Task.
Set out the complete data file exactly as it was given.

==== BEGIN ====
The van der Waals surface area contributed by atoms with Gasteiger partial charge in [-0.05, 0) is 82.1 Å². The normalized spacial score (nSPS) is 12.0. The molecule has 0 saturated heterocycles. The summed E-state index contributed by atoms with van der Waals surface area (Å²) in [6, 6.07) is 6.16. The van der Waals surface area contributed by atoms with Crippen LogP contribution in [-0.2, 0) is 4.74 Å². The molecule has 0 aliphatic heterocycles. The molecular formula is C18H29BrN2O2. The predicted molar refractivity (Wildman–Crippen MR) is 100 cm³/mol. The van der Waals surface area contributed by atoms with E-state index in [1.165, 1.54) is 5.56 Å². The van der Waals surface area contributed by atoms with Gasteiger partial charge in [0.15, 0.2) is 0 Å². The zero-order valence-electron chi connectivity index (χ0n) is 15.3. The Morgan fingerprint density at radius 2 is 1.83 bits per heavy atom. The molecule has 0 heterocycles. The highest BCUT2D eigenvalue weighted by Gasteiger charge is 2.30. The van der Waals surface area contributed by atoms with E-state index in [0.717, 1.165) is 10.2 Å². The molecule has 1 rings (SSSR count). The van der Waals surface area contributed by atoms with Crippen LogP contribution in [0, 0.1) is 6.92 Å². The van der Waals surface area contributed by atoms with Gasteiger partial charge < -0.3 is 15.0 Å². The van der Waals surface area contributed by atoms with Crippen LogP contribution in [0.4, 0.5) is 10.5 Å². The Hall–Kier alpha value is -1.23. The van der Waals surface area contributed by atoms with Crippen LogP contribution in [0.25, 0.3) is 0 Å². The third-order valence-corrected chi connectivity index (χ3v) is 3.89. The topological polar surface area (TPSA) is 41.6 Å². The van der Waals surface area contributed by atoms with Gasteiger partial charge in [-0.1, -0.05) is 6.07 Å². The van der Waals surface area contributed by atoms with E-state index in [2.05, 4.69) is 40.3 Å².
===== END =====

The van der Waals surface area contributed by atoms with Gasteiger partial charge in [-0.05, 0) is 82.1 Å². The normalized spacial score (nSPS) is 12.0. The molecule has 0 saturated heterocycles. The summed E-state index contributed by atoms with van der Waals surface area (Å²) in [6, 6.07) is 6.16. The van der Waals surface area contributed by atoms with Crippen LogP contribution in [-0.2, 0) is 4.74 Å². The molecule has 0 aliphatic heterocycles. The molecular formula is C18H29BrN2O2. The predicted molar refractivity (Wildman–Crippen MR) is 100 cm³/mol. The van der Waals surface area contributed by atoms with E-state index in [1.165, 1.54) is 5.56 Å². The van der Waals surface area contributed by atoms with Gasteiger partial charge in [0.15, 0.2) is 0 Å². The zero-order valence-electron chi connectivity index (χ0n) is 15.3. The Morgan fingerprint density at radius 2 is 1.83 bits per heavy atom. The molecule has 0 heterocycles. The highest BCUT2D eigenvalue weighted by Gasteiger charge is 2.30. The van der Waals surface area contributed by atoms with E-state index in [0.717, 1.165) is 10.2 Å². The molecule has 1 rings (SSSR count). The van der Waals surface area contributed by atoms with Crippen LogP contribution in [0, 0.1) is 6.92 Å². The van der Waals surface area contributed by atoms with Gasteiger partial charge < -0.3 is 15.0 Å². The van der Waals surface area contributed by atoms with Crippen LogP contribution in [0.4, 0.5) is 10.5 Å². The Hall–Kier alpha value is -1.23. The van der Waals surface area contributed by atoms with Crippen LogP contribution in [0.25, 0.3) is 0 Å². The third-order valence-corrected chi connectivity index (χ3v) is 3.89. The topological polar surface area (TPSA) is 41.6 Å². The van der Waals surface area contributed by atoms with Gasteiger partial charge in [-0.1, -0.05) is 6.07 Å². The van der Waals surface area contributed by atoms with E-state index in [2.05, 4.69) is 40.3 Å².